If the ever-growing mountain of scientific evidence is to believed (which sadly isn’t a given anymore), once coffee gets all up inside you it pretty much improves anything it touches. Your liver, heart, GI tract, your brain, doesn’t matter, they’re all better and stronger because of coffee. But there has been one organ that has otherwise flown under the coffee-healthfulness radar: your kidneys. Thankfully, new research has rectified this oversight, finding that coffee consumption may be associated with a decreased risk of acute kidney injury (AKI), a sudden episode of kidney failure that can take place over days or even hours.
As reported by US News & World Report, the new study was published recently in the journal Kidney International Reports and is the collaborative work of researchers from Johns Hopkins University, the University of Colorado, and the University of Minnesota. For their findings, researchers used the Atherosclerosis Risk in Communities Study, which followed over 14,000 participants for an average of 24 years to “investigate the causes of atherosclerosis and its clinical outcomes, and variation in cardiovascular risk factors, medical care, and disease by race, gender, location, and date.”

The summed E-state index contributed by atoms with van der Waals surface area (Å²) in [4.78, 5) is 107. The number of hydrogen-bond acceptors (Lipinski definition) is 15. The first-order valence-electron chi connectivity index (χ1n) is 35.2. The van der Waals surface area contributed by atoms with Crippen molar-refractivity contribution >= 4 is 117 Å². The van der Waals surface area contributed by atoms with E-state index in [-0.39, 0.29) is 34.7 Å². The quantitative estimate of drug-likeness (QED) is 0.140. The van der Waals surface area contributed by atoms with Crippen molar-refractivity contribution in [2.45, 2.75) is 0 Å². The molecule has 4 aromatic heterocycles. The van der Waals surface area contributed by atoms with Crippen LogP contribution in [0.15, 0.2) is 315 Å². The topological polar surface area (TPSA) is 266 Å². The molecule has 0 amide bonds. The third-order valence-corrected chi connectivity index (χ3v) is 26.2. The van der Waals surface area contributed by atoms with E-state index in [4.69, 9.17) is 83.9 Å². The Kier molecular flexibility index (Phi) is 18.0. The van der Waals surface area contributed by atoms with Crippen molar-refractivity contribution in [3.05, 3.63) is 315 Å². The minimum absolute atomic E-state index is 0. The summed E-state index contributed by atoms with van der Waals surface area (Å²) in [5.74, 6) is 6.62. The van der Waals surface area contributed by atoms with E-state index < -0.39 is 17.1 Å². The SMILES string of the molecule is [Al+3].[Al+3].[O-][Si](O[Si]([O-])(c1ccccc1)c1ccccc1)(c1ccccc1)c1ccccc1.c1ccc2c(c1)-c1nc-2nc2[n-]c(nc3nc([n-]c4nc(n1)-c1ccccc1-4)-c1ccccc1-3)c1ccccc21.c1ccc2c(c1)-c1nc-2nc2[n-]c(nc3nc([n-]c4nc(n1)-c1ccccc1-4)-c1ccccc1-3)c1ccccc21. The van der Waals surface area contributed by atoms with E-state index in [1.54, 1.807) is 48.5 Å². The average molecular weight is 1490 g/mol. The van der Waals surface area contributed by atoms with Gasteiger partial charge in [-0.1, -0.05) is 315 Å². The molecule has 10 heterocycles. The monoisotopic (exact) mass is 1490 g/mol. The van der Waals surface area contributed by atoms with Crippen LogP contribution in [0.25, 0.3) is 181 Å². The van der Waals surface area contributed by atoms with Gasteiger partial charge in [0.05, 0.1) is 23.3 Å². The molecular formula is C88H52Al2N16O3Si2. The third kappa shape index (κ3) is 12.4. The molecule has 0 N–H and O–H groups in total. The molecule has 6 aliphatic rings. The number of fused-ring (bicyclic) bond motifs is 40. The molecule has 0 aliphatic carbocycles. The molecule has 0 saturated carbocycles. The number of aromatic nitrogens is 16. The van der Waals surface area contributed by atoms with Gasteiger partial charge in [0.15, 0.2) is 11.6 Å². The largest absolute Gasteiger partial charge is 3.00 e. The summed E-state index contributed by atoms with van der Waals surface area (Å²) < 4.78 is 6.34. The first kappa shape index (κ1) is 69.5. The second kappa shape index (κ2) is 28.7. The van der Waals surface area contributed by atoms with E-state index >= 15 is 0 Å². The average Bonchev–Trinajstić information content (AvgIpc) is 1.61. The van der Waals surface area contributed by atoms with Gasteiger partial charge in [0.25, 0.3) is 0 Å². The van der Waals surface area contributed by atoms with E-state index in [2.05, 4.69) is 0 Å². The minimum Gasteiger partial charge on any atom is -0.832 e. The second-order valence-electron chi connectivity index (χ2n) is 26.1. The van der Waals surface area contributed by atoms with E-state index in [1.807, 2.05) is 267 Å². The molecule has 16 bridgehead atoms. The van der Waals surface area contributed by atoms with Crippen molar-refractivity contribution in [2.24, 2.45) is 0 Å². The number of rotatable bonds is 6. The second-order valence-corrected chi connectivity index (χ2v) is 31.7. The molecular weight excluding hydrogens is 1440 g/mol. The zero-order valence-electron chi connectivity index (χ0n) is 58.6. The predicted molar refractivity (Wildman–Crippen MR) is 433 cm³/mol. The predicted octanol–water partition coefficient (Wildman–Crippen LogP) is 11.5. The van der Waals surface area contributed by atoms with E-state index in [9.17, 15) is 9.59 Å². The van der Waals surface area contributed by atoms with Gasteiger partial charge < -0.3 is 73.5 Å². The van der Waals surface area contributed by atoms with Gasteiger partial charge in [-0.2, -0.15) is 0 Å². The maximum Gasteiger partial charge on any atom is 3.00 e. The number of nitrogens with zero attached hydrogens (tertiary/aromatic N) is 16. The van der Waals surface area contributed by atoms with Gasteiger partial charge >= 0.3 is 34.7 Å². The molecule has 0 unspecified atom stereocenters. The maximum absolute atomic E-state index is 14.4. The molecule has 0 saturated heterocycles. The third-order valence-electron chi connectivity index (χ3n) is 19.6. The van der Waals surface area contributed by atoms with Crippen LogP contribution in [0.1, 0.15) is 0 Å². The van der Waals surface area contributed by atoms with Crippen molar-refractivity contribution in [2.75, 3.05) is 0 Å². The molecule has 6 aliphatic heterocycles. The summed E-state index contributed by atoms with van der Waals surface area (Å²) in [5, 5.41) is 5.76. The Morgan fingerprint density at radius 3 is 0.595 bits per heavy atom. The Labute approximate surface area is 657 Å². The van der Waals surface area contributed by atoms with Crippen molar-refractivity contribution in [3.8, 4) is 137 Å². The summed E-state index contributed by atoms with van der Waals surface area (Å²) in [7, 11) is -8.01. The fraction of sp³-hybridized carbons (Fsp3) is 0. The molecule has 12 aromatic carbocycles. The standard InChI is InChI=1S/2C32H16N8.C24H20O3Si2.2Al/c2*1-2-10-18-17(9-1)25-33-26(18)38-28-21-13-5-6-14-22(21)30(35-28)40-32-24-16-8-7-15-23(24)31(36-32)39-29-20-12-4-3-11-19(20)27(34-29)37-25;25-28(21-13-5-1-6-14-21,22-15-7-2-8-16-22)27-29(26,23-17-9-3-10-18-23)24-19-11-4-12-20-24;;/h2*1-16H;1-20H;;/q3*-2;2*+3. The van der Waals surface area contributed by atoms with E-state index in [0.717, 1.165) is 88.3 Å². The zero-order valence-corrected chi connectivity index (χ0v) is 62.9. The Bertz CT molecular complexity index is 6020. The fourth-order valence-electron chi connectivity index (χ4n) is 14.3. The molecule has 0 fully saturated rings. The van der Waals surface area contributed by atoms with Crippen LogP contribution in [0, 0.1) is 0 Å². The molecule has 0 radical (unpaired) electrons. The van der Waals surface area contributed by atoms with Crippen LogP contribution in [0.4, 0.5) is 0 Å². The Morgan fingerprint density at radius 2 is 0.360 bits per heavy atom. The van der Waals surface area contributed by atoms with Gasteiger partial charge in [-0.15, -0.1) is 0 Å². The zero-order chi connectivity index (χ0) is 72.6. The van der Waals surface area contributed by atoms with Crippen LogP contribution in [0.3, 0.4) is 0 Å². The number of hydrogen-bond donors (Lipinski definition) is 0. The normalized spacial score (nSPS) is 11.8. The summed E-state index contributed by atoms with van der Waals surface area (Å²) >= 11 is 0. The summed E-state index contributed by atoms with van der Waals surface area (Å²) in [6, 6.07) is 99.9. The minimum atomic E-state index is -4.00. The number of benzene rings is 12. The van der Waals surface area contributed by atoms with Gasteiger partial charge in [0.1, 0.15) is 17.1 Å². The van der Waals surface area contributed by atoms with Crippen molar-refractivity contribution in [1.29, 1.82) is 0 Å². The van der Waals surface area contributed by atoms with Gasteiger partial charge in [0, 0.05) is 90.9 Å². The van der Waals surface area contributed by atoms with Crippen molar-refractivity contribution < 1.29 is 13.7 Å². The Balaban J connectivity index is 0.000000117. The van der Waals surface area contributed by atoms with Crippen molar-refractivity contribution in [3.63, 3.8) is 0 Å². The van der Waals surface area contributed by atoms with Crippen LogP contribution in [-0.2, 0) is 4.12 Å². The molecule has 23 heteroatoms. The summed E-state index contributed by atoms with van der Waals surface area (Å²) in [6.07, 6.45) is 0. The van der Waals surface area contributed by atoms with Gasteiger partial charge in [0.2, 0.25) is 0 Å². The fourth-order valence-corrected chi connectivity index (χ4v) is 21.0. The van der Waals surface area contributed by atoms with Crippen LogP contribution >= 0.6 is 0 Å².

When cross-referencing instances of AKI—1,694 in total—against self-reported coffee consumption information, researchers noted a downward trend in AKI for coffee drinkers. In particular, those who reported drinking one cup a day were associated with a 15% lower risk of AKI, with those drinking two and three cups daily being associated with a 22% and 23% lower risk, respectively. One of the study’s authors, Dr. Chirag Parikh, posits one potential explanation:
We suspect that the reason for coffee’s impact on AKI risk may be that either biologically active compounds combined with caffeine or just the caffeine itself improves perfusion and oxygen utilization within the kidneys… Good kidney function and tolerance to AKI is dependent on a steady blood supply and oxygen.
The study’s authors note that further researcher needs to be done in order to establish a causal link between coffee consumption and decreased risk of AKI as well as how things like cream and sugar—frequent additions to coffee drinks—may be positively or negatively affecting the outcomes.
Still, it’s just more proof that coffee is one of the best things you can be regularly dumping down your gullet. Thankfully it’s so tasty.
Zac Cadwalader is the managing editor at Sprudge Media Network and a staff writer based in Dallas. Read more Zac Cadwalader on Sprudge.